Why Oil Prices Fluctuate by Jeff Desjardins, Visual Capitalist
During the summer of 2014, WTI oil traded at prices north of $105/bbl.
Around this time, Bloomberg had an article titled “Oil Topping $116 Seen Possible as Iraq Conflict Widens” while even Investopedia forecasted on June 19, 2014 that oil prices could “hit $118.75” in the coming weeks.
Forecasting is hard, and that’s why we don’t usually do it. In this case, oil prices stunned many investors by dropping off a cliff, tumbling to less than $50/bbl close to six months later.
As Warren Buffett says, many people were caught swimming naked when the tide of high oil prices went out.
Understanding Why Oil Prices Fluctuate
To avoid being caught in a similar situation in the future, it helps to understand why and how oil prices fluctuate. Today’s infographic from Jones Oil is here to help us understand the many different issues that can impact global oil prices.
It covers supply and demand, weather, technology, geopolitics, as well as other factors that make oil prices fluctuate.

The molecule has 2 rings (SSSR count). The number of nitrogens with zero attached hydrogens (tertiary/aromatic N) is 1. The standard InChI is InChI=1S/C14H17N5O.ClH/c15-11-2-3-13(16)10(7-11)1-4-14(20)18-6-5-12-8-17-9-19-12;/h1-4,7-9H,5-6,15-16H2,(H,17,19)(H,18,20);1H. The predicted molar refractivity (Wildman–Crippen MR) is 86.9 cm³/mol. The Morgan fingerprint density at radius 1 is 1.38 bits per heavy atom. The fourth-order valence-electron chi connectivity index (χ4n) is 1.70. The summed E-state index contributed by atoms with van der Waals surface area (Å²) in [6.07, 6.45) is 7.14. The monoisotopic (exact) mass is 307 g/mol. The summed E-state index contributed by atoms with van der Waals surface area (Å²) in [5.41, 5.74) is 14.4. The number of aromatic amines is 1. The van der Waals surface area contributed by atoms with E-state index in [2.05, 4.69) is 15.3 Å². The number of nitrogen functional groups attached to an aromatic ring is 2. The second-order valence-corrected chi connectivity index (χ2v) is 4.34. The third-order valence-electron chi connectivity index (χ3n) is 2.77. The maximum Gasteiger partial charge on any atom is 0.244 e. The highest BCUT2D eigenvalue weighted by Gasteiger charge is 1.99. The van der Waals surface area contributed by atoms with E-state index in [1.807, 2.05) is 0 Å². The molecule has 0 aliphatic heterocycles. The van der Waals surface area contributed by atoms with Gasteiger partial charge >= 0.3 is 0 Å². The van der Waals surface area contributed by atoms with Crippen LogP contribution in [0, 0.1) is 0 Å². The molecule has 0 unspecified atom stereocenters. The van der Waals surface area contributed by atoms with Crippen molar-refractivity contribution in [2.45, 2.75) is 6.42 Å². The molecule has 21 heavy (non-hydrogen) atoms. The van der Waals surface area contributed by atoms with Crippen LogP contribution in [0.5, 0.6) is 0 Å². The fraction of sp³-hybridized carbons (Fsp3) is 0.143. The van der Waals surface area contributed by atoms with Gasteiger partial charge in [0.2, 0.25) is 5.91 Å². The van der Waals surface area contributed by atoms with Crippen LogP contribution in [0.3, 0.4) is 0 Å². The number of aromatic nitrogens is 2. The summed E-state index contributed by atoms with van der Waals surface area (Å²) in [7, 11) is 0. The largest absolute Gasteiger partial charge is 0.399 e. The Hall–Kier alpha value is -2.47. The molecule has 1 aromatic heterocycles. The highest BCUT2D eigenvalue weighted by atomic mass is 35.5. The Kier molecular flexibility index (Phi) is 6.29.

Ultimately, oil prices fluctuate because of changes to supply and demand, but the challenge for investors is that there are multiple factors at play that can affect those fundamentals. Many of them are interconnected.
These include weather events, supply interruptions (such as worker strikes or spills), broader demand trends such as the emergence of renewable energy, OPEC decisions, or other events that can have an immediate effect on supplies.
There are also meta factors, such as the “fear” that a future event may happen that could in turn affect supply and demand. This is where geopolitical risks get priced in, such as potential escalation of conflict in the Middle East or future election results of oil exporting nations.
Information and forecasts can also play a role. Imagine being an oil producer in early 2014, hearing some of the bullish reports above. Would you, or would you not invest in a project that had a breakeven of $60/bbl oil? Even a significant oil price fluctuation of +/- 30% would still have you come out on top.
However, as in the situation in 2014, this would have actually increased margin production, which would have only added to the glut in supply.